Billy also produced some fine trouser pocket card holders, similar to those used in his own act. There was also his trick in which a freely chosen, signed card was eventually found in a leather wallet taken from the inside breast pocket which, when opened, revealed two brass plates with a large centre hole through which was seen the signature. The plates were held tightly together by masses of stout rubber bands. That was a real fooler.
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Postby David Alexander » 03/16/08 12:46 PM

Thank you, John, I'd not read that before. Very interesting. It would be great to see his pocket card holders...something actually used and perfected over the years. Anyone in the UK with a set?
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Postby Allen Tipton » 07/24/08 02:02 PM

Max Holden in his Programme book details:
Billy O' Connor. London1920 Time of Act 12 minutes.
Small table & 2 chairs on stage.
'Opens brsikly requesting the assistance od two gentlemen from the audience to assist him. O'Connor is blindfolded and a card is selected. O'Connor names the card correctly; this is repeated several times. O'Connor concludes the effect by naming the cards on the face of the pack while it is held towards the audience. The blindfold is removed and a number bettween one and twenty is requested. Immediately O'Connor rifles through & hands a portion of the cards to be counted. They prove to be the correct number of cards. Another number is requested between twenty & thirty and again a portion is removed and again found to be correct. Selected card is then shuffled back into the pack by the spectator himself but O'Connor finds the card easily. Another card is selected but this proves to be the same card. This card is placed on the stage and a spectator is requested to place his foot on same and to select another card but again it is the same card. On picking the card up from the floor it is found to have changed to another one. Cards From Pocket; pack is divided into two and each half is placed in a different pocket. Any card called for is immediately produced.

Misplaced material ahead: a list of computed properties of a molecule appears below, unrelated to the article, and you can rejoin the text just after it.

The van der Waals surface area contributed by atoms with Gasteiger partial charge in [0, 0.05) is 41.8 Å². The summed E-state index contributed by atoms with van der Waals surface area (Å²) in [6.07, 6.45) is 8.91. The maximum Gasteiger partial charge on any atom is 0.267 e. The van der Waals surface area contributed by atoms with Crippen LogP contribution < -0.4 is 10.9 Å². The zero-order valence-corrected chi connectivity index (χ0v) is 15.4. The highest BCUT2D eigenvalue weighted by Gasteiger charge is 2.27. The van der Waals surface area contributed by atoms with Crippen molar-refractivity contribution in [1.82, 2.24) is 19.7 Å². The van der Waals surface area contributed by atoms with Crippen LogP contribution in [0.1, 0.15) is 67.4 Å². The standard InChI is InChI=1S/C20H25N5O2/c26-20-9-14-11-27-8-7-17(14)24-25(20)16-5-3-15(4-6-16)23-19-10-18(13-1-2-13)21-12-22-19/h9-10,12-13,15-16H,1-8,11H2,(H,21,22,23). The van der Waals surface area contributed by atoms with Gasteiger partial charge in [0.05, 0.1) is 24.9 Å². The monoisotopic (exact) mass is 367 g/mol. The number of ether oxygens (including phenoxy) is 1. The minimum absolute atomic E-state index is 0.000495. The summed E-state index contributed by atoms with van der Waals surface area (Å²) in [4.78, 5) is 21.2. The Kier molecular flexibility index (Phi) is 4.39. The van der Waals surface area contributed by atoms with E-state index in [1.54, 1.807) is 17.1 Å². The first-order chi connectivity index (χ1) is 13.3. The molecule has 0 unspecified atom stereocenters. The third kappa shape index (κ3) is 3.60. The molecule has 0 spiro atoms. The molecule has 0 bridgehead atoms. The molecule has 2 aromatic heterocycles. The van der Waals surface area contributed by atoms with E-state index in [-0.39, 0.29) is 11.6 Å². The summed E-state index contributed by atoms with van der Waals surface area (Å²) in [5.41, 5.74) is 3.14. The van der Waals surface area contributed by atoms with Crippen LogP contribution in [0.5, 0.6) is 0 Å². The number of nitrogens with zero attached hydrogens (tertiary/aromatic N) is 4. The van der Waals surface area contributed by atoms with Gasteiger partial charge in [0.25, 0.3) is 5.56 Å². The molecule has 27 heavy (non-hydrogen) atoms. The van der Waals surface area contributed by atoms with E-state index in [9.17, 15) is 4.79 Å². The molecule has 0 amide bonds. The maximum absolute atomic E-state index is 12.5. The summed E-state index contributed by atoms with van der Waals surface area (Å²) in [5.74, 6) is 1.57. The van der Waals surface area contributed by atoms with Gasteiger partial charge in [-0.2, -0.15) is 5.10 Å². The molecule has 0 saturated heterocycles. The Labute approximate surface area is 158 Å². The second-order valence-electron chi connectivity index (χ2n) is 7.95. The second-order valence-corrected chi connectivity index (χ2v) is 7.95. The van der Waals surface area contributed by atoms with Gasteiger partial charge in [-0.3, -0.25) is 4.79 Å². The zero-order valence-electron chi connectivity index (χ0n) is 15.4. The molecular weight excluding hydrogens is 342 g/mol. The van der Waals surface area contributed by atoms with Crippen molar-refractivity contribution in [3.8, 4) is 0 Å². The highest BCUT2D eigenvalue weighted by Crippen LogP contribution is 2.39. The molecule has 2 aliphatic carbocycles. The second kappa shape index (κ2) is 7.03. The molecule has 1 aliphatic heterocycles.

Working easily with a running fire of clever comedy patter, O'Connor makes a great hit'.

I did see him, once in my teens in a Harry Stanley show at I think, The Scala Theatre London. Still have the programme somewhere in the files.
My memory is of a very likeable, kind and witty man who worked swiftly but never rushed, playing each effect to the audience.
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Postby Mark.Lewis » 11/29/09 09:02 PM

I am very interested in this old thread. Harry Stanley actually helped me produce a cabaret card act which I did in those days and he was always talking about Billy 0' Connor and seemed to want me to do an act along those lines. He forced me to do 6 card repeat (which O'Connor didn't do) and I resisted on the grounds that I hated the bloody trick. I am still doing it to this day.

He kept telling me about the card under foot and how Billy 0'Connor did it and wanted me to do it as well. I had been doing it for years as a close up item and still do but never as a cabaret trick as Harry wanted me to do. I can tell all that it is one hell of a trick.

As for the cards from pocket a la Billy 0'Connor-yes- Harry wanted me to do that as well. Harry himself had an idea which he claimed was original but I wouldn't be surprised if it actually came from Billy. That is that the card index has sandpaper at strategic points to make the trick easier.

I tried and tried to do the trick at Harry's insistence but in the end I gave up the bloody thing. It was too fumbly for me and in fact it just didn't suit me.

When I was in Mexico working resorts a couple of years ago I resurected the old stand up card act but lengthened it to 45 minutes instead of the old 15 minutes I did in the old days. It went well.